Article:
Waiting by the roadside desperate for work

The official unemployment rate in the Eastern Cape has risen to over 32%

Photo of five men

(From left to right) Luzuko Harry, Mluleki Bhemba, Masibulele Joyi, Elvis Fuzile and Phindela Tafeni wait for work at Amalinda Road, East London. Photo: Thembela Ntongana

By Thembela Ntongana

1 December 2017

In the morning on Amalinda Road, East London, men wait by the roadside, hoping for piecemeal work. Some have the tools of their trade with them. They are gardeners, builders and painters. By 3pm, most of them will given up. They will be back the next day.

According to the Stats SA Labour Force Survey for the first quarter of 2017, the Eastern Cape experienced the biggest increase of the provinces in its unemployment rate. It increased by 3.8 percentage points to 32.2%.

On the day GroundUp joined the men by the roadside, only two people found jobs. Elvis Fuzile was not one of them, but he has frequented the roadside since 2012. At other times he does carpentry jobs for people in his community. He moved to East London from King William’s Town looking for work.

Some, like 33-year-old Luzuko Harry and 44-year-old Mluleki Bhemba, don’t give up until six or even 7pm. Then they will walk home to Duncan Village, four kilometres away.

“We just waiting for those people that are coming [home] from work and would like to have their gardening done or any small job around the house,” says Harry.

The last time he got a job was two weeks ago when someone hired him to put up curtains. He was paid R100. He has not had stable employment in three years.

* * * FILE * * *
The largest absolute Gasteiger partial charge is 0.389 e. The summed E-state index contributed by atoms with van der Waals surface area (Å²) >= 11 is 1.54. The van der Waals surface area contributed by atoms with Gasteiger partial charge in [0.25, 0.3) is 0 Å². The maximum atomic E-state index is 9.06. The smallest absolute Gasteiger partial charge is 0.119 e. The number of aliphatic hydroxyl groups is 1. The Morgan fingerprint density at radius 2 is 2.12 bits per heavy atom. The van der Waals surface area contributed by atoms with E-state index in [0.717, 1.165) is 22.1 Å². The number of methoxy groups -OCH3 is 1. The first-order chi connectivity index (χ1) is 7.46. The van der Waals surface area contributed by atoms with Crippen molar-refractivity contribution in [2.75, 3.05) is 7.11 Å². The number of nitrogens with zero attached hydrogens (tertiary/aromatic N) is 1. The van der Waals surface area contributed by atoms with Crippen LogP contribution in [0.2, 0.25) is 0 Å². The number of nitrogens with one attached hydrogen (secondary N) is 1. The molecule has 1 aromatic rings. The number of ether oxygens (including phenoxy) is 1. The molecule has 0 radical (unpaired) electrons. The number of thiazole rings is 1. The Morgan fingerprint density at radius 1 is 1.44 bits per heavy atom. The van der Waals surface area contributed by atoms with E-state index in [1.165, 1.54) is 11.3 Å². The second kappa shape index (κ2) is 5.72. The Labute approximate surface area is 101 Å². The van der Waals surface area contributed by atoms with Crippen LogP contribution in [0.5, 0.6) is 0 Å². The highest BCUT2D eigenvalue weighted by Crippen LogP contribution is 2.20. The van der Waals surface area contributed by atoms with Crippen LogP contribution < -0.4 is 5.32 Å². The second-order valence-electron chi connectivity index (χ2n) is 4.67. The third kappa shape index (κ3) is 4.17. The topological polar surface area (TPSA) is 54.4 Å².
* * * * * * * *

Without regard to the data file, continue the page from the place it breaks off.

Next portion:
Harry came from Mooiplaas. “I left home because I wanted a job. I have a child which my mother supports with her social grant … I don’t like that; I want to be able to provide for my child.”

Bhemba last had permanent employment 15 years ago. He worked as a painter for a construction company. He arrives at the roadside at 6am.

“Some people work far, like construction companies, and leave early in the morning. That is why I come here early so they can see me when they drive past,” says Bhemba.

He has three children. His wife does part-time work washing laundry. His children stay with their grandmother. “There are times when we both [him and his wife] don’t get jobs, and there is no food. I don’t want my children to go through that. With my mother, they are guaranteed food every day,” says Bhemba.

The last time he worked it was a gardening job a week ago. He was paid R120.

“Sometimes you can go weeks without getting a job …. Or maybe just once a week if you lucky, but there is no stopping – you don’t know when you will be lucky and get offered a job,” he says.

Bhemba says one cannot be choosey about the work offered. “Sometimes you learn on the job because you want the money, and you want the person to come to you the next time they are looking for someone.”